On the Titanic, a group of three musicians decided to remain on the ship playing their beautiful music as the ship went down. They could have jumped ship with many of those who were able to get into the life boats, but they decided to remain and keep playing their music. They remained and played "Nearer to God to Thee".
We know from Sacred Scripture that "the gates of hell shall not prevail," but in the meantime, the Catholic Church in this country is in a terrible mess. Catholic priests need to remain at their posts. Parishes are closing, entire dioceses may disappear, but the Church will still go on. I for one, with the grace of God, will remain at my post until I die of natural causes or someone puts a bullet in my head.
Isaac Jogues had some of his fingers bit off by wild Indians (sorry, I am not p.c.), and he returned to America only to face martyrdom. Edmond Campion continued to serve his people knowing that a horrible death would eventually take place. Miguel Pro courageously continued to defend the Catholic Faith in Mexico and then died also a martyr as he cried out "Viva Cristo Rey."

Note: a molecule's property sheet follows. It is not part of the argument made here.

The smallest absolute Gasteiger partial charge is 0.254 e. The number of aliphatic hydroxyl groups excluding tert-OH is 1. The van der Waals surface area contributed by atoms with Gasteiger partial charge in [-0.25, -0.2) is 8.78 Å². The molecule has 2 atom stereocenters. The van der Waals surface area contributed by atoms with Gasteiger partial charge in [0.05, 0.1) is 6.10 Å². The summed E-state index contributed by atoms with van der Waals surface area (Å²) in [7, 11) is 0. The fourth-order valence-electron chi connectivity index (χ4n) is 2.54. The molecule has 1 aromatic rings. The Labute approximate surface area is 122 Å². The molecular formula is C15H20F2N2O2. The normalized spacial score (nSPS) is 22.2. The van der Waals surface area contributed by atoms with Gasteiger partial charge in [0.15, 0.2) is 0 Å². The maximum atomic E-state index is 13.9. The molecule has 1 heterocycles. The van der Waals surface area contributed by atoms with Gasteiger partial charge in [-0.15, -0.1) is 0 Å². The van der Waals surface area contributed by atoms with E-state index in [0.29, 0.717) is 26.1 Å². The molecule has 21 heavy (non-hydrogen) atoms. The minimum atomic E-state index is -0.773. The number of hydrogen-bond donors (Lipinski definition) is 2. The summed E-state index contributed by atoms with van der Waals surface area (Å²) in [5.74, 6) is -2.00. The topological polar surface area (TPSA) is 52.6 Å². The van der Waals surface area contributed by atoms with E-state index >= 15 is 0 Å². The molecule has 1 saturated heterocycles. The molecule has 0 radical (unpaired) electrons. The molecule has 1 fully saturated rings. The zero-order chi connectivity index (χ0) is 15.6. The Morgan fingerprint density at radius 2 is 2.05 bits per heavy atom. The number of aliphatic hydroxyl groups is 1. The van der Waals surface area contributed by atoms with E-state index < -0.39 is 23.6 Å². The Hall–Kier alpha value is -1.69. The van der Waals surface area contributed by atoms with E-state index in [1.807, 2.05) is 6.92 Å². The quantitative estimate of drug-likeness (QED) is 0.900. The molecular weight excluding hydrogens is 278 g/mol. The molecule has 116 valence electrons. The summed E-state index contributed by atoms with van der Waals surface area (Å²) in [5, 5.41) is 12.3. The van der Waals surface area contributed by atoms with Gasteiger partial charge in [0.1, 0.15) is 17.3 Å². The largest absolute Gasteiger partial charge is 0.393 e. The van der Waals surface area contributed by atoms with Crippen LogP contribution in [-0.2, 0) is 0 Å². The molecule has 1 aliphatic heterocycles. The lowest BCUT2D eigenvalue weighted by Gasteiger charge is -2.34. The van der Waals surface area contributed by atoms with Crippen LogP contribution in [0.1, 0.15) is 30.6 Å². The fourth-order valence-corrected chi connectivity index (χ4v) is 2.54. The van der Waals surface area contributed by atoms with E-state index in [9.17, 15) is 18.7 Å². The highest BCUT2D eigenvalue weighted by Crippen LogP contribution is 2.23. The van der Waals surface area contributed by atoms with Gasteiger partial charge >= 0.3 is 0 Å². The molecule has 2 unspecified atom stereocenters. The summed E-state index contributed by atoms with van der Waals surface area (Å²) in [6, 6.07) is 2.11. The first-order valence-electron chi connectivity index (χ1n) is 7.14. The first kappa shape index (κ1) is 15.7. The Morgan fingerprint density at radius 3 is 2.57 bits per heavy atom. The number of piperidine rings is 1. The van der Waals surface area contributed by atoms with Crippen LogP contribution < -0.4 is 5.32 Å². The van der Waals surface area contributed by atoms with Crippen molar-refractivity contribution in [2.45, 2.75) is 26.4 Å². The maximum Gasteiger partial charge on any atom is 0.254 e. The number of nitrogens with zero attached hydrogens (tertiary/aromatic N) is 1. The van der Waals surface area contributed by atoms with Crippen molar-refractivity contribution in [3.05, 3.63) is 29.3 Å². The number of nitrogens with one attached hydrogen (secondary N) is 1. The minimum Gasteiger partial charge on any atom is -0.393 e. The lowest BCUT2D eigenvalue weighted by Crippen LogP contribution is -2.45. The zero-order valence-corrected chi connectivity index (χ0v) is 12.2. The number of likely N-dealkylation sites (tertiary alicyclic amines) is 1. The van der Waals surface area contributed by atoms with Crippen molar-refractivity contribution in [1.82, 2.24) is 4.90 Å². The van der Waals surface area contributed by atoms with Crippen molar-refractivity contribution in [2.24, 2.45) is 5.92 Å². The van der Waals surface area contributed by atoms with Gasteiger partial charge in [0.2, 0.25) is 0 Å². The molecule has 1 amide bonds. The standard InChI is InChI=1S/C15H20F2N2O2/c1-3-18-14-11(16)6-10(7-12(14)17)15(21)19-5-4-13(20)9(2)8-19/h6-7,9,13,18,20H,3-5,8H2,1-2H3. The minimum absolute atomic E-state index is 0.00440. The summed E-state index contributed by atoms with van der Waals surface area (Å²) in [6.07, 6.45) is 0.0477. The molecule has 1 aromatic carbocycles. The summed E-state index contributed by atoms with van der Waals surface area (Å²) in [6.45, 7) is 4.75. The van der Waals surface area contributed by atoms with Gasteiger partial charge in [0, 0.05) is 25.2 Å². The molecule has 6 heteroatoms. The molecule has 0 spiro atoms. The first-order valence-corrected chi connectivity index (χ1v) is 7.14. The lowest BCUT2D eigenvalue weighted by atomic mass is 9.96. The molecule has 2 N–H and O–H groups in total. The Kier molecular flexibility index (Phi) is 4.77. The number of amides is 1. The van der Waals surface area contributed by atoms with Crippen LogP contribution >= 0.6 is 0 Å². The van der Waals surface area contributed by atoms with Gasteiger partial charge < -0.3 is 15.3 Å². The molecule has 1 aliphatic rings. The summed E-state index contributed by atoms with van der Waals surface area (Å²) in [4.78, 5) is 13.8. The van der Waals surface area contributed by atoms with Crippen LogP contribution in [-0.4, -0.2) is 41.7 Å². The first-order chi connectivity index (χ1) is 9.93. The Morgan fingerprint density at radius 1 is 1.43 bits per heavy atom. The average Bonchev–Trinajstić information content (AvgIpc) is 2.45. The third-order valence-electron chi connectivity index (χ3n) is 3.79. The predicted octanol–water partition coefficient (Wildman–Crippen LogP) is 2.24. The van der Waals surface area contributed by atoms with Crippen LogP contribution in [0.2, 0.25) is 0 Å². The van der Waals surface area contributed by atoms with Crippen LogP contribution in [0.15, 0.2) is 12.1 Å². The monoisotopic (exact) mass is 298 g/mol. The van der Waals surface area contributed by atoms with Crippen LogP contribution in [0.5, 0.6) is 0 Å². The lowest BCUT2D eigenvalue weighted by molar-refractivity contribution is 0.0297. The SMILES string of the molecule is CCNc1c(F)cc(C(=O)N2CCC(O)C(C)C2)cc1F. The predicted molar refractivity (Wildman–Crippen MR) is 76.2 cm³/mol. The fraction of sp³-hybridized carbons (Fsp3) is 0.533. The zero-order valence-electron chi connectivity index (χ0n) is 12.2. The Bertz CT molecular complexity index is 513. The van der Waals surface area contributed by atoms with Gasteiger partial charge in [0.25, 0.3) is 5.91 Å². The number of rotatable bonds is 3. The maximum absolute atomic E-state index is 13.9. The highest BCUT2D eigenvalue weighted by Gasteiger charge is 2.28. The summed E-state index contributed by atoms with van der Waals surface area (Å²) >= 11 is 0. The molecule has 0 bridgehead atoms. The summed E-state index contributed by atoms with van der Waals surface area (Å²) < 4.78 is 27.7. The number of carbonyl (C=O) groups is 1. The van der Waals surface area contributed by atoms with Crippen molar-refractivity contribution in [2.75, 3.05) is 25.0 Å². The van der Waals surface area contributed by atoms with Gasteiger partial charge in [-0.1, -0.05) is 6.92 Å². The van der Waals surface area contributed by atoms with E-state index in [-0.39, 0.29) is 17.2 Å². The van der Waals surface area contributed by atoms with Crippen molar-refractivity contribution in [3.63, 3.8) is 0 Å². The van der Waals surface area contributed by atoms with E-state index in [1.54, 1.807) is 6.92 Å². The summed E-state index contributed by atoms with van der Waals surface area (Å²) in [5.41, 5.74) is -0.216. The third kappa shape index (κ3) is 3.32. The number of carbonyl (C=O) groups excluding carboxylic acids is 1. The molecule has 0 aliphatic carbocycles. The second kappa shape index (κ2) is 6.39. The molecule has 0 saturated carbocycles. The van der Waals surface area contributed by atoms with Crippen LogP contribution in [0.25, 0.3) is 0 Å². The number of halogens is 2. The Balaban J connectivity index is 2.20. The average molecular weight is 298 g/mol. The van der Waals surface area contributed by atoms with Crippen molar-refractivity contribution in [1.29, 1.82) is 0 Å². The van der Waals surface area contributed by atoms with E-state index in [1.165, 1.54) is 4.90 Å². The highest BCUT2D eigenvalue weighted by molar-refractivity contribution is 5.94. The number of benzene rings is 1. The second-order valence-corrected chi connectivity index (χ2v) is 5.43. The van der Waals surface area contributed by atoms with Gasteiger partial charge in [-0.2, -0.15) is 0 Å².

Where are the Isaacs? Where are the Edmonds? Where are the priests like Miguel? They are there. They are the thousands of Catholic priests in their parishes, in the seminaries, in the hospitals, in the mission lands, in the universities and schools faithfully carrying out their priestly duties each day with a smile on their face even though they are crucified every day with the Lord that called them to serve Him and his people.
Catholic priests of God: do not be afraid; do not be discouraged; be faithful; be a hero. Remember to always pray: Jesus, I trust in You. Amen.
Hopefully, somewhere, Fr. Madden is reading what Fr. Farafaglia is saying...
Fr. Farafaglia's website is worth exploring. He has a good list of trustworthy Catholic Colleges.
H/T to Gerald Augustinus